Prescription pain relievers such as oxycodone and hydrocodone may be prescribed for teenagers following sports injuries, broken bones and dental procedures such as removing wisdom teeth.
Teens may be prescribed a stimulant such as Adderall, Ritalin or Vyvanse to treat symptoms of attention-deficit hyperactivity disorder (ADHD), including inattention, impulsivity and hyperactivity.
3.7% of Kansas teens report misusing prescription drugs, including opioids, stimulants and benzodiazepines.
Of teens reporting prescription drug misuse, 74% report getting access to those drugs from friends and family (through sharing, buying or stealing).
Never share prescription drugs with friends or family, even if they ask to try your medication. It is against the law to share controlled substance medications such as opioids and stimulants with anyone.
Avoid carrying prescription drugs with you unless you need to keep a medication schedule. Keep your medications at home, preferably locked in a cabinet.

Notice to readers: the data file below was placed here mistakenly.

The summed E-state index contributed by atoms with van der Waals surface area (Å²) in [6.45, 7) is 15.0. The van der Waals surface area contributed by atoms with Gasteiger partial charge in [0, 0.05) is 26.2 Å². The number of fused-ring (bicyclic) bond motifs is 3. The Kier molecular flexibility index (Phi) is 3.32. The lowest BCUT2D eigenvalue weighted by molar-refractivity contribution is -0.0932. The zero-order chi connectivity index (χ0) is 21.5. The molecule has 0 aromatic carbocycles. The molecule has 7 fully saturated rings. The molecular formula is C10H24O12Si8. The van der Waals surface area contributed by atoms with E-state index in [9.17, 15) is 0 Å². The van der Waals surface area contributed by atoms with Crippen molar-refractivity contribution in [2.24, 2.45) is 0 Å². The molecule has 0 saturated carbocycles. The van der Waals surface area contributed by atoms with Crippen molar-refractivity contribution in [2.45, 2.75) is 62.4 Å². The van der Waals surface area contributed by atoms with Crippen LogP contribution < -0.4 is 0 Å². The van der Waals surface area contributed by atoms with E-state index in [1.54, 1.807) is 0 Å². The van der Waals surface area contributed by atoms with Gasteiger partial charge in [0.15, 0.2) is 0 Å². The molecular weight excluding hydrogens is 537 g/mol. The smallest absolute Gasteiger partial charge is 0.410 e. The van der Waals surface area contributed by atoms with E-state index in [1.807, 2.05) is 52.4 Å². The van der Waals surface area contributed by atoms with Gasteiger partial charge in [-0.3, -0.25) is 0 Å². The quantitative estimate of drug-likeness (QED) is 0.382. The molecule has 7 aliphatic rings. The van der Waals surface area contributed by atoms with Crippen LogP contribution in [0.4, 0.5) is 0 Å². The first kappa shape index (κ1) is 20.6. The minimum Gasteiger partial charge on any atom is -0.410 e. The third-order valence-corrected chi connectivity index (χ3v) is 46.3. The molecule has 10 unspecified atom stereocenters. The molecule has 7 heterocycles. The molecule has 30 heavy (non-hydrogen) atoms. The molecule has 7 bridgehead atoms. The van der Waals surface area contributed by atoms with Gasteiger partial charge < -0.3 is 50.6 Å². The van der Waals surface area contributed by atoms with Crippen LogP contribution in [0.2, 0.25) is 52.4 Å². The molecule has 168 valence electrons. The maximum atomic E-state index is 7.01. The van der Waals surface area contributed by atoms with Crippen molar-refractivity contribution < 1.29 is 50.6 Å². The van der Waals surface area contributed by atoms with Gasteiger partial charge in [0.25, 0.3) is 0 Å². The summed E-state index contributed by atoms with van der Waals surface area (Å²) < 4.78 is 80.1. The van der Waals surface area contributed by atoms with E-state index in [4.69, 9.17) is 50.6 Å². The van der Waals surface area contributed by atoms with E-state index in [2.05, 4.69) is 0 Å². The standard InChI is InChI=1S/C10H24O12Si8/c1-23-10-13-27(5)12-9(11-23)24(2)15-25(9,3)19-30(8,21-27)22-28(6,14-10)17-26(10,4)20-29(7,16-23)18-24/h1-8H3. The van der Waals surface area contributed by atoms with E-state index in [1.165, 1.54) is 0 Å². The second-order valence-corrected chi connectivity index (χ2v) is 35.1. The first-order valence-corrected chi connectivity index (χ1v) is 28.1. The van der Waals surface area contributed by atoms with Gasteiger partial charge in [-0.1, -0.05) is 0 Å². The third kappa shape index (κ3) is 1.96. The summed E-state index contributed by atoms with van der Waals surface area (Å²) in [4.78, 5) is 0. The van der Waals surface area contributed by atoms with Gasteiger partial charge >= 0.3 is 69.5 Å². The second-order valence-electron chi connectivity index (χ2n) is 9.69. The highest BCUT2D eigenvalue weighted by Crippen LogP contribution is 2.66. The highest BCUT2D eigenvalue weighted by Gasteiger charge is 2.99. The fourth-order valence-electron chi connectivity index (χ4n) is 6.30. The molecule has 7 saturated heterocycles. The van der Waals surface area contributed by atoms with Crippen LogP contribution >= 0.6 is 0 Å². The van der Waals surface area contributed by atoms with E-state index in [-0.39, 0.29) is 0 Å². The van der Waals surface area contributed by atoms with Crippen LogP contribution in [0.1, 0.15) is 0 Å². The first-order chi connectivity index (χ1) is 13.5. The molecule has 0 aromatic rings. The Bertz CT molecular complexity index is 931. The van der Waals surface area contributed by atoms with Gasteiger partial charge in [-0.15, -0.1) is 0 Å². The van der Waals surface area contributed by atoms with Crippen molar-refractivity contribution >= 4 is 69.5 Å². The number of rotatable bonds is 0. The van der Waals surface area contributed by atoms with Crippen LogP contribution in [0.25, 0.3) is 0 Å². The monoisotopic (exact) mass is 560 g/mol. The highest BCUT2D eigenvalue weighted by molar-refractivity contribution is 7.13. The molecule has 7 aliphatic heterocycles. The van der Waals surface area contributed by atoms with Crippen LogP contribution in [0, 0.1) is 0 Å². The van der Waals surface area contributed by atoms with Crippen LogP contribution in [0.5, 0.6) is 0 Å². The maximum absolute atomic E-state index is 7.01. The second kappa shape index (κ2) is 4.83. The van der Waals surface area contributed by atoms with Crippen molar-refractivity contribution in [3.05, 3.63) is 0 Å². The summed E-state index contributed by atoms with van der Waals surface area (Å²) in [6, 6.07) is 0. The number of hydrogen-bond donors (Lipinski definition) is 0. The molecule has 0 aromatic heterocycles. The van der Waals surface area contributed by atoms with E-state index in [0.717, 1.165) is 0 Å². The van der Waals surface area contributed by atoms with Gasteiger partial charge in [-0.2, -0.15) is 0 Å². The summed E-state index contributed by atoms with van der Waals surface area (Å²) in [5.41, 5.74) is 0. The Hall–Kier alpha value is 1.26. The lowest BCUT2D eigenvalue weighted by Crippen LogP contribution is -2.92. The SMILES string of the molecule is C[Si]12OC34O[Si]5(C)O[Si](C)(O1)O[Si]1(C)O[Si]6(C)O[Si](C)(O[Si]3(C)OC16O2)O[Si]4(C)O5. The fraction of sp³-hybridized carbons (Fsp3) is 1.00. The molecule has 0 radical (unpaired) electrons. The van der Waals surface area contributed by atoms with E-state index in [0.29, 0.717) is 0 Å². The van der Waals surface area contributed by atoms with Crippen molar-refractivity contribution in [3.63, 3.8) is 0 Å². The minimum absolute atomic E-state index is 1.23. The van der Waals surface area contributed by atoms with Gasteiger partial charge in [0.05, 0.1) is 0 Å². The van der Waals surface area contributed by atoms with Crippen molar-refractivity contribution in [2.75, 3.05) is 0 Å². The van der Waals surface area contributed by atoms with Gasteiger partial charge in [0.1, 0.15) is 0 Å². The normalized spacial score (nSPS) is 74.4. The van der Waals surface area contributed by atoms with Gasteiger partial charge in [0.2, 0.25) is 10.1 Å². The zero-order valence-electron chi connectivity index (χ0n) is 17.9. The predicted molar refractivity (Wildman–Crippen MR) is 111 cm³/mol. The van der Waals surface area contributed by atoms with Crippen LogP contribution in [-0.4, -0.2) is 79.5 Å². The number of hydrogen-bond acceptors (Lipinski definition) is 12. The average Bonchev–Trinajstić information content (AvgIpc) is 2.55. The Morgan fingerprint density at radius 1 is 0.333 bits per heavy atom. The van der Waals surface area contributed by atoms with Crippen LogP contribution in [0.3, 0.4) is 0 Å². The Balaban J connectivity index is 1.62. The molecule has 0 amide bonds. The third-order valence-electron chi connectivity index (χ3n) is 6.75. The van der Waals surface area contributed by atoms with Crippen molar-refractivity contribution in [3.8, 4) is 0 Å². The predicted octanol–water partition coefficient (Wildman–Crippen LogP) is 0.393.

Only take prescription drugs according to your healthcare provider's recommendation. The longer you take a prescription drug, the higher your risk for developing addiction.
Never crush pills to take in any other form unless instructed by your healthcare provider.
Using multiple substances at an early age can increase a teen's risk for developing a substance use disorder as well as endanger their physical and mental health.
Using alcohol and opioids together can slow breathing substantially since both work as depressants. This significantly increases the risk for accidental overdose.
Stimulants can mask the effect of alcohol and cause more alcohol consumption than normal. Mixing stimulants and alcohol combines “uppers” and downers” and increases the likelihood of alcohol poisoning, accidents and death.
One of the most dangerous combinations of prescription drugs involves opioids and benzodiazepines. "Benzos" are a class of drugs used to treat anxiety and sleeping disorders and include Xanax and Valium.
Opioids and benzodiazepines both work as depressants on the body's central nervous system. Together, they can substantially slow breathing and increase the risk for overdose and death.
Opioid overdose can occur suddenly or over the course of a few hours. It can happen during the first use of a prescription or illegal opioid, or after long-term use.
In Kansas, more than 20 prescription opioid overdose deaths have been recorded among ages 15-24 from 2016 to 2019.
Meanwhile, non-fatal opioid overdoses (prescription and illicit opioids) reported in emergency rooms in Kansas have increased 13% among ages 11-24 over the same time frame.